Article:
When I took office in 2010, the County's annual budget had been increasing by about 6 percent each year.
By working with our employees and unions to reduce costs, we've helped the cost of growth of providing County services to just 3.3 percent per year - roughly matching the rate of population growth plus inflation.
Even as the demand for services increased as our population grew, and the costs of goods continue to rise with inflation, we've managed to reduce our operational costs without sacrificing quality.
Source: 2015-2016 budget speech
Decreasing Employee Healthcare Costs
In my 2017-2018 budget, we had a 0 percent increase in payments for employee healthcare.
We’ve managed to decrease our healthcare costs while improving the health of our workforce.
One of the ways we achieved this goal was through Healthy Incentives, our employee wellness program that received Harvard’s Innovations in American Government Award.
Harvard said that both public- and private-sector organizations could learn from our innovative approach to working with represented employees to achieve a shared goal of reducing healthcare costs while improving the health of our employees.
Increasing Efficiency in Capital Projects
We’ve fundamentally transformed many internal processes to make them more efficient, responsive and accessible, which has decreased our costs and improved customer satisfaction.
Our Wastewater Treatment Division made its contracting process more efficient, saving millions of taxpayer dollars on infrastructure projects.
- Reduced the amount of staff time it takes to process bids submitted by contractors.
- Increased the number of firms that compete for contracts, which has made bidding process more competitive and, therefore, providing us with less expensive options.
- Reduced the amount of time it takes to complete capital projects, which avoids paying more as the result of inflation.
We’ve also made it possible for smaller contractors – including those owned by people or color or people who are members of the LGBTQ community – to compete for contracts.
- The contract still goes to the organization that puts in the strongest bid. The only difference is that now we have more competitive bids to choose from.
Reducing Costs While Improving Quality
A few years ago, the staff in our jails had an average of 70 inmates who were on 24-hour suicide prevention checks, costing millions of dollars in overtime. It was also ineffective because the staff was only monitoring the inmates who were most at risk, rather than providing the proper clinical intervention.
Our jail staff partnered with Public Health to focus on ways to address specific risks and needs for each inmate who entered the facility to better identify exactly which inmates would benefit from prevention checks.
We reduced the number of inmates under suicide prevention checks by 90 percent – from a daily average of 70 down to 7 – which reduced overtime expenses and provided our staff with more time to focus on providing treatment to those inmates who need the most help.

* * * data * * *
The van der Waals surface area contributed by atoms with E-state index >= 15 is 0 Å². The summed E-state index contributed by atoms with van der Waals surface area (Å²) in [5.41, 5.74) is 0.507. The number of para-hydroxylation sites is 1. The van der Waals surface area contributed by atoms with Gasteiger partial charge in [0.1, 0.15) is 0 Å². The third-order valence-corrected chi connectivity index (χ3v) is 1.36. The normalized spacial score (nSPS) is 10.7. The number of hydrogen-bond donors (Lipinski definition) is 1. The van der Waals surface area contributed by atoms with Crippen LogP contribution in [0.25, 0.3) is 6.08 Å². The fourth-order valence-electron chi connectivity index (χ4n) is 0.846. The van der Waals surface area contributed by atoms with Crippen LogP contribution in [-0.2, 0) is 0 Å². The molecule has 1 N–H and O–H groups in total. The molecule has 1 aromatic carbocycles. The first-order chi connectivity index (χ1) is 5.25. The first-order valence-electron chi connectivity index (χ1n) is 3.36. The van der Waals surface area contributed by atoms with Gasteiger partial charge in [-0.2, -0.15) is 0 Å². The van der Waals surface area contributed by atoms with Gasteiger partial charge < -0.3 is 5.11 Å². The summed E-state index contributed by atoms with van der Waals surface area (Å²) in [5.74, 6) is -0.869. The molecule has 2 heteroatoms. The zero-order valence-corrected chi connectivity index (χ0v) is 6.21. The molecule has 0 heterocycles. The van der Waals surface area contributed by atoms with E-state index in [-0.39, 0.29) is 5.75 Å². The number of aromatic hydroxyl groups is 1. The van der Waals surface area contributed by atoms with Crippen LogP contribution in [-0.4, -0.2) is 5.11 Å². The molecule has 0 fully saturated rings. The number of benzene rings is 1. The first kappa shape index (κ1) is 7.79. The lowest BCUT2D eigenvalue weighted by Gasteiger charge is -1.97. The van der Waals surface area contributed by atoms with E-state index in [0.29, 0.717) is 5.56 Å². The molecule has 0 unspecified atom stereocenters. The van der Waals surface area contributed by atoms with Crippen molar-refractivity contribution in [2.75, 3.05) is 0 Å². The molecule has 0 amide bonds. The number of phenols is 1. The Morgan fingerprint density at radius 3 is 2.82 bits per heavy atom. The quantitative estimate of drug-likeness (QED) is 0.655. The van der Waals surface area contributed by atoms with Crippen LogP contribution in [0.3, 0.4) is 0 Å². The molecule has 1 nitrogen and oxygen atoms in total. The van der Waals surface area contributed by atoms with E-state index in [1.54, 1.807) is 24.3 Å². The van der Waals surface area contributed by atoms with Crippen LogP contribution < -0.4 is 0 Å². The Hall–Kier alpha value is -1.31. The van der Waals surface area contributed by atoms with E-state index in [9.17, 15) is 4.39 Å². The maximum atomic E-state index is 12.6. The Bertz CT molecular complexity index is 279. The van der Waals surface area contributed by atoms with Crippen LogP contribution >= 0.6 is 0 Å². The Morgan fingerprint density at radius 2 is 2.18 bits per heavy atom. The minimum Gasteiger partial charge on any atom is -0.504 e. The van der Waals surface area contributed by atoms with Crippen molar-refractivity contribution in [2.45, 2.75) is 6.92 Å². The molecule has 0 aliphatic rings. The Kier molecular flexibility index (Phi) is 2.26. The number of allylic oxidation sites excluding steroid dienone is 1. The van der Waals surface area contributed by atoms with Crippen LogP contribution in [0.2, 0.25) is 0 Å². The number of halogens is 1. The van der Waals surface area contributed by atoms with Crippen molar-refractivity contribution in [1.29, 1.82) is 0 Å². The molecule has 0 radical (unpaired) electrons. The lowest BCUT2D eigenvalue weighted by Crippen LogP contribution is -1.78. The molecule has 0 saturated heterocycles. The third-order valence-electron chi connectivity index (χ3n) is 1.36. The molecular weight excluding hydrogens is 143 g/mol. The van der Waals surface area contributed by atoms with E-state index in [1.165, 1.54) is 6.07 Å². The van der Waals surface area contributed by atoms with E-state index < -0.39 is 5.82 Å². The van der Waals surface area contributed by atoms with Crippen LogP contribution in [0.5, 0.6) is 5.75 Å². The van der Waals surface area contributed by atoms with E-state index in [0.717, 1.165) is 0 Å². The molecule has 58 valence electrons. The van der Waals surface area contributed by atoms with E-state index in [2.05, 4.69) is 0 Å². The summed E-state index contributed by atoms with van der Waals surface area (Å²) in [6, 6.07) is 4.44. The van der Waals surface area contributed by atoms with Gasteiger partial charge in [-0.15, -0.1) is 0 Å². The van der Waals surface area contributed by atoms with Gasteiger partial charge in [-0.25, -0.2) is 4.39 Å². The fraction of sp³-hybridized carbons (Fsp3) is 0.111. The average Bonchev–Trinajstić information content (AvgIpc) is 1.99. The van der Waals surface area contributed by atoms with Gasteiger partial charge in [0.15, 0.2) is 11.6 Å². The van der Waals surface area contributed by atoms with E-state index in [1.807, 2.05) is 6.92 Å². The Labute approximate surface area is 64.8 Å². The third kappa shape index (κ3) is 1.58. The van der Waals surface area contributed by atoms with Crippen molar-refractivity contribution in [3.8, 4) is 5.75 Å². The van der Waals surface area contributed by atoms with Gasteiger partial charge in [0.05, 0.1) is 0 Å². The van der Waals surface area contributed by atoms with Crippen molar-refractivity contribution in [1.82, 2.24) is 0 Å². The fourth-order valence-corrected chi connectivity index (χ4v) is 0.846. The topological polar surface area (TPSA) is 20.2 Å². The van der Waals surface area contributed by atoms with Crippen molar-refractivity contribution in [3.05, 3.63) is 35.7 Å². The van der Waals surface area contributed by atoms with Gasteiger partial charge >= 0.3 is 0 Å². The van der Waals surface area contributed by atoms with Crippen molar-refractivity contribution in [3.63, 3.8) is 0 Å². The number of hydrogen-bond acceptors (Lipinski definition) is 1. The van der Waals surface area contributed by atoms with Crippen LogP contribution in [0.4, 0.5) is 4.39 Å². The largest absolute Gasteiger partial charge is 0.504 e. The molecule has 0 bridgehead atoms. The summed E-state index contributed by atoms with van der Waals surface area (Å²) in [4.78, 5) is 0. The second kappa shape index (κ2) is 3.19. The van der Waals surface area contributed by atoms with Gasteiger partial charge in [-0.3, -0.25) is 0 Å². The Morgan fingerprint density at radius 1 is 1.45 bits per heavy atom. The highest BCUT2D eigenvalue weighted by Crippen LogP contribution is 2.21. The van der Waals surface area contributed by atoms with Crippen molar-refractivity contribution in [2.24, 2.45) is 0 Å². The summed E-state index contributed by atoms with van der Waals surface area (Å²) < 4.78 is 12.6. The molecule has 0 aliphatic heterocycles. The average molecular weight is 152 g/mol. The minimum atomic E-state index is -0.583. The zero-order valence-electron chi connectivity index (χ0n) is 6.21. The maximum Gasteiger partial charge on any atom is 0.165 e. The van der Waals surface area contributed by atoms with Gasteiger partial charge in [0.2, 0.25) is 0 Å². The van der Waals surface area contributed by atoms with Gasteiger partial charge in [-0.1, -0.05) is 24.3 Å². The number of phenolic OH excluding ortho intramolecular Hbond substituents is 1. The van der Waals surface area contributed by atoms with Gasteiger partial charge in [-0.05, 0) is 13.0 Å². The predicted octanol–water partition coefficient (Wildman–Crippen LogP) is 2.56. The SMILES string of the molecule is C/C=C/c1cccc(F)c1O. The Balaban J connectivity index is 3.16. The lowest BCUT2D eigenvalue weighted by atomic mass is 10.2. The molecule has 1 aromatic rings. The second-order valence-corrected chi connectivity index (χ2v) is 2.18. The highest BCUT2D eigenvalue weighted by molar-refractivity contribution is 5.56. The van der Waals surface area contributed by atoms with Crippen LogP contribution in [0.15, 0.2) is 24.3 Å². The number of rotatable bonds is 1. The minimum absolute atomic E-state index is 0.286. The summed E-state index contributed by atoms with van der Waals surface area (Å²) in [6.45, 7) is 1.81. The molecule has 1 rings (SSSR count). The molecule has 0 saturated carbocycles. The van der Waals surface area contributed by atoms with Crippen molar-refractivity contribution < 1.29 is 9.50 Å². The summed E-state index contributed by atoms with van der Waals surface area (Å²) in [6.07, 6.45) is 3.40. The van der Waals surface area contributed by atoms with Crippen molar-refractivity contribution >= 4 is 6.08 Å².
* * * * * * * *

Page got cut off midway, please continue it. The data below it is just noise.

Leveraging Existing Resources with ORCA LIFT
When we launched ORCA LIFT, the nation’s leading reduced-fare program for passengers who earn a lower income, we leveraged existing resources to both avoid additional costs and to ensure that it helped more people in our community.
Rather than the tradition approach of establishing a new division and making the new cards available only at Metro or another government facility, we tapped into the same network of community partners we created during the early years of the Affordable Care Act – the same network that helped 200,000 King County residents sign up for insurance.
As a result, people can sign up at more than 40 locations throughout King County – colleges, nonprofits, food banks, human service providers, health clinics and elsewhere. By making it possible for people to sign up for important services at one convenient location, we’ve reduced the amount of time people waste traversing the region to enroll in programs and more time at work or school, and more time with their families.
Our innovative approach to enrollment has been a success. Last year, nearly 5 million boardings were taken with ORCA LIFT cards. And those who have signed for a card are taking transit more often, indicating greater productivity.
Integrating Transit Agencies to Deliver the Most Service for Each Dollar
During my two years as the Chair of Sound Transit, I made it a priority to better integrate service delivered by King County Metro and Sound Transit to create a more seamless, regional transit system.
As a result, we’re now able to deliver more transit service for each dollar spent.
The improved integration helped us set a new record for bus, light rail and commuter rail ridership last year – nearly 150 million trips in 2016.
The Seattle area now leads the nation in ridership growth compared to the largest metro areas in the United States.
Our successful Sound Transit 3 campaign will ensure our region’s continued prosperity even as our population grows by 1 million people.